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Woman's History Month: Elizabeth Blackwell; America's first female doctor in medicine

Elizabeth Blackwell wasn't content letting society tell her what she could do.

Elizabeth Blackwell was not on the long path to working in medicine. She didn't grow up dreaming to be a doctor. In fact, in her autobiography she wrote she was disgusted by the "ailments of the human body."

But when a female friend was dying and said the worst of her pain could have been avoided if her doctor had been a woman -- Blackwell left teaching and started applying to med school.

Elizabeth Blackwell was born in Bristol, England in 1821. Her father moved the family to the United States when she was 11. He was an abolitionist and wanted to help free the slaves. This was a dream he would never live to see. He died in 1838.

But the desire to help people was ingrained in his family.

In 1847, after the death of her friend, Blackwell began applying to medical schools. She applied to 29 in total and all of them rejected her. Except one.

The faculty of Geneva College put it to a vote of the student body, assuming the all-male class would reject it. But they didn't. They decided to play a joke and admit her.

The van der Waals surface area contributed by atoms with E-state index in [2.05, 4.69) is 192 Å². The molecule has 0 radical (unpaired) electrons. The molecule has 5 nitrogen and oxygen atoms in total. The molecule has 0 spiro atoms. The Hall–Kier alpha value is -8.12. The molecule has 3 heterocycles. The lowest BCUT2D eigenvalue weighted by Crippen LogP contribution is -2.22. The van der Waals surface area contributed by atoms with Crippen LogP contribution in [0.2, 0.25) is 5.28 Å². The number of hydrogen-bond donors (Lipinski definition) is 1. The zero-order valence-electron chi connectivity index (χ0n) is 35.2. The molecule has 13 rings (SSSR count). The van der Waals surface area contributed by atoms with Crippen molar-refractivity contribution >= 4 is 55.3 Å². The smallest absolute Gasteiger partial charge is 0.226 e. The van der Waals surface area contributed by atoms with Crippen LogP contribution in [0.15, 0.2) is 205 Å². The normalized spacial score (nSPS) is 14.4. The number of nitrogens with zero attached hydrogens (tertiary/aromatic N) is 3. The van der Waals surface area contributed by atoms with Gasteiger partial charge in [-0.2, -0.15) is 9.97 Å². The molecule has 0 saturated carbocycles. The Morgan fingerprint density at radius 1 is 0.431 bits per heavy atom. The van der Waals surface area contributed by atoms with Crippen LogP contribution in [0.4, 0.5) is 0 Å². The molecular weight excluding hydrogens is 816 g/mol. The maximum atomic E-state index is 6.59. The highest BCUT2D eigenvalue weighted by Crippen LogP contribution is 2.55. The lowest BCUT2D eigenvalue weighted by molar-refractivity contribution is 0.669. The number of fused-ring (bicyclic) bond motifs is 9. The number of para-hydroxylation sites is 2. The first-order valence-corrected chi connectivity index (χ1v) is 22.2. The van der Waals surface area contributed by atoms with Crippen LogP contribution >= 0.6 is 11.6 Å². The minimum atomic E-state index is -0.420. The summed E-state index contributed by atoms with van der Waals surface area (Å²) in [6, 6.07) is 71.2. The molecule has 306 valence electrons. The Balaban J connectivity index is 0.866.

But Blackwell wasn't in on the joke. Instead, she turned up on campus and studied *hard*

Two years later on January 23, 1849, Elizabeth Blackwell was awarded her Doctor of Medicine -- the first woman to get an M-D in the U-S.

From there, she studied 2 years in London and Paris -- studying midwifery -- and was on her way to becoming a surgeon when she contracted an eye disease from a child she was treating.

She lost her sight in one eye. She was unable to find work at a local dispensary -- so in 1853 she established her own.

By 1857, she and her sister expanded this into the "New York Infirmary for Women and Children" -- an institution which, 10 years later included the first American medical school for women.

Elizabeth Blackwell wasn't content letting society tell her what she could do. Three years after she graduated, 20 other American women followed her lead and earned their MD.

She lived her life to provide care to the poor, and opportunities to women.

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